Greg Fox: Giving them joint visibility to the projects that they’re managing, to be able to ideate on joint solutions, collaborate on joint opportunities, even pre pipeline opportunities before they’re accepted in the field by sales. It integrates well with existing PRM tools and also CRM tools. And so this single kind of system of record allows companies to better manage those motions with their partners in terms of how they serve customers.

Career Nation: Great. It sounds like the evolution of sort of partner management and partner space in terms of how do you define solutions, market them, sell them together, and it sounds like it will certainly provide a lot of acceleration and efficiency in this space. From a career nation standpoint, Greg, what are sort of the career opportunities in this space as you look at the evolution of channels and partnerships and alliances, what type of careers are coming up in this area?

Greg Fox: There’s a lot of different careers I would say. There may be an alliance manager that’s managing a single relationship for a company or someone that manages, the solution portfolio with the business units and a partner, a set of partners could be someone that would manage the marketing campaigns, or the marketing development funds in terms of how they execute and use those funds to accelerate, sales opportunities in the field. It could be someone that manages an overall portfolio of partners within a program for a company. It could be someone that’s in operations, right? Someone needs to operationalize these motions with their partners, keep track and measure and report on success and report, et cetera. So the operational aspect, is really important.

Greg Fox: And then I would say, companies like with WorkSpan, we have a network success team that actually helps implement. So you need sort of implementers of solutions like Ecosystem Cloud to help companies get really see that time to value realized over 60 to 90 days to help them get up and running to help them overcome change management or implement new kinds of tools or capabilities in their organizations. So sometimes that’s a little bit complex and there’s a little bit of resistance to change, but those kinds of careers, I would say a really… I think in ecosystems and alliances, this is going to continue to be sort of a thriving business, and the career opportunities are endless. In fact on our Alliance Aces Community, which we host, we actually post a lot of the jobs that alliance managers, we may be interested in, and the different roles from different companies in the tech industry are featured there. And so-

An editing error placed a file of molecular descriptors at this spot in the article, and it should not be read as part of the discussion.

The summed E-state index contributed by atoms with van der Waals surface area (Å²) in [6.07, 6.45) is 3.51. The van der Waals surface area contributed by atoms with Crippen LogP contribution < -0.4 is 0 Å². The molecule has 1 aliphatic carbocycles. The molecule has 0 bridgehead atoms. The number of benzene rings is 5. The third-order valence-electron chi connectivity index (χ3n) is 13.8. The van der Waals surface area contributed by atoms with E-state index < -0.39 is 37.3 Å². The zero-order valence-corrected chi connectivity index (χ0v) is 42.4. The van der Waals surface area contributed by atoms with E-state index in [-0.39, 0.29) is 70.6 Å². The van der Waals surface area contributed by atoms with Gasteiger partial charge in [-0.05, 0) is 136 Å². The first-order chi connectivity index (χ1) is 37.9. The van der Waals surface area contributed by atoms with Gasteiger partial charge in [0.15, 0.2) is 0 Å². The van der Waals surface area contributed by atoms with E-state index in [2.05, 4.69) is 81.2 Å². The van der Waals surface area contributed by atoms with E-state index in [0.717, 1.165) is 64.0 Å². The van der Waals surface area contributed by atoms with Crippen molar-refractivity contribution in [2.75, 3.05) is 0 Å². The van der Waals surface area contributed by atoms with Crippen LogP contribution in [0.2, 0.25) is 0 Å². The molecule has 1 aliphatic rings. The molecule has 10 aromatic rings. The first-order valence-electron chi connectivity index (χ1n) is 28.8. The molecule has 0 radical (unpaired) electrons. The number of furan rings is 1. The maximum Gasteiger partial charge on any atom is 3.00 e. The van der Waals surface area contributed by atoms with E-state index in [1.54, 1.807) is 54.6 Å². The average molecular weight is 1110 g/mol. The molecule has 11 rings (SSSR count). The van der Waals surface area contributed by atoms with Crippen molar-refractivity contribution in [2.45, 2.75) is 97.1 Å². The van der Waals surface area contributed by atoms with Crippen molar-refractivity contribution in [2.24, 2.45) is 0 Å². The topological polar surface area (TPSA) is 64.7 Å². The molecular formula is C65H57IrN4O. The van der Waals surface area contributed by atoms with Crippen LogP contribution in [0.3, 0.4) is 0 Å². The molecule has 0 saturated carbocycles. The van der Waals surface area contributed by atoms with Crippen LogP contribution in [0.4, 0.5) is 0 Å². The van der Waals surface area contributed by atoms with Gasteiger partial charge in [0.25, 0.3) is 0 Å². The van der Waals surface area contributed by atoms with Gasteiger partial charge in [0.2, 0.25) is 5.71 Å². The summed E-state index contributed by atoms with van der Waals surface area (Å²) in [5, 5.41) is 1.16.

Career Nation: Oh, absolutely. That’s great. And that’s fantastic to hear because as technology becomes more interoperable, you’ve got more API’s, more sort of companies and vendors sort of coming together. For example, Microsoft has made a 180 degree in terms of how to work with other companies in an architecture that will be heterogeneous across may be an enterprise or so. So it’s fantastic to hear there are so many career opportunities in the space. Let me shift gears a little bit about sort of partners and alliances and go into a sort of customer value. And so as you look at go to the market alliance has partnerships and all of these things sort of come to a head in terms of how do we create customer value. Tell us a little bit more about how do you see customer value being created, especially as you work with customers and you take a kind of the vendor or the company’s a technology and then you take partner’s capabilities, put those things together, create value. How do you see value getting created for customers?

Greg Fox: Yeah, I think… you asked a little bit about going to market.

Career Nation: Yup.

Greg Fox: You look at go to market. I think it’s around, how do you have like this game plan for reaching and serving the right customers, in the right markets, through the right channels, with the right value proposition. It’s kind of a long-winded answer for go to market, but also I think it’s around creating those powerful high-quality customer experiences, I would say. But then customer value, right? If you look at customer value, it’s more about that perception of what a product or service is worth to a customer versus the possible alternatives. And worth means, whether the customer feels that they receive the benefits or services over what they paid, right? Are they realizing incremental, benefits or services over what their perception of what they paid, I think is really important.